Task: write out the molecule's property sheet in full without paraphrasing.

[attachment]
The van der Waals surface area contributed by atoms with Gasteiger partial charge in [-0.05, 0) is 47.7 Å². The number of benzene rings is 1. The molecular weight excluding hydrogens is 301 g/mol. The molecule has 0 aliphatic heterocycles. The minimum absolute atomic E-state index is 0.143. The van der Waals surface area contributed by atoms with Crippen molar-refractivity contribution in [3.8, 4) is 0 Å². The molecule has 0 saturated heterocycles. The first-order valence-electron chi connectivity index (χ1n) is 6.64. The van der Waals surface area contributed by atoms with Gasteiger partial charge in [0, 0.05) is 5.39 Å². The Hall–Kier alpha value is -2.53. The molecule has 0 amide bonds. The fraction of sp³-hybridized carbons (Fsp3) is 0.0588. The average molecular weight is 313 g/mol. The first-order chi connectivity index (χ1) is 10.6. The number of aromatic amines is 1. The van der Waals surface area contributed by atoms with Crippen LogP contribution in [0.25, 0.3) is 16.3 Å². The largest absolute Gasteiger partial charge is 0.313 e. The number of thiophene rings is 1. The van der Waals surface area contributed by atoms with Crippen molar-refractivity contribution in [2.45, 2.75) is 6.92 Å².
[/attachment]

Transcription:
The van der Waals surface area contributed by atoms with Gasteiger partial charge in [-0.05, 0) is 47.7 Å². The number of benzene rings is 1. The molecular weight excluding hydrogens is 301 g/mol. The molecule has 0 aliphatic heterocycles. The minimum absolute atomic E-state index is 0.143. The van der Waals surface area contributed by atoms with Crippen molar-refractivity contribution in [3.8, 4) is 0 Å². The molecule has 0 saturated heterocycles. The first-order valence-electron chi connectivity index (χ1n) is 6.64. The van der Waals surface area contributed by atoms with Gasteiger partial charge in [0, 0.05) is 5.39 Å². The Hall–Kier alpha value is -2.53. The molecule has 0 amide bonds. The fraction of sp³-hybridized carbons (Fsp3) is 0.0588. The average molecular weight is 313 g/mol. The first-order chi connectivity index (χ1) is 10.6. The number of aromatic amines is 1. The van der Waals surface area contributed by atoms with Crippen LogP contribution in [0.25, 0.3) is 16.3 Å². The largest absolute Gasteiger partial charge is 0.313 e. The number of thiophene rings is 1. The van der Waals surface area contributed by atoms with Crippen molar-refractivity contribution in [2.45, 2.75) is 6.92 Å².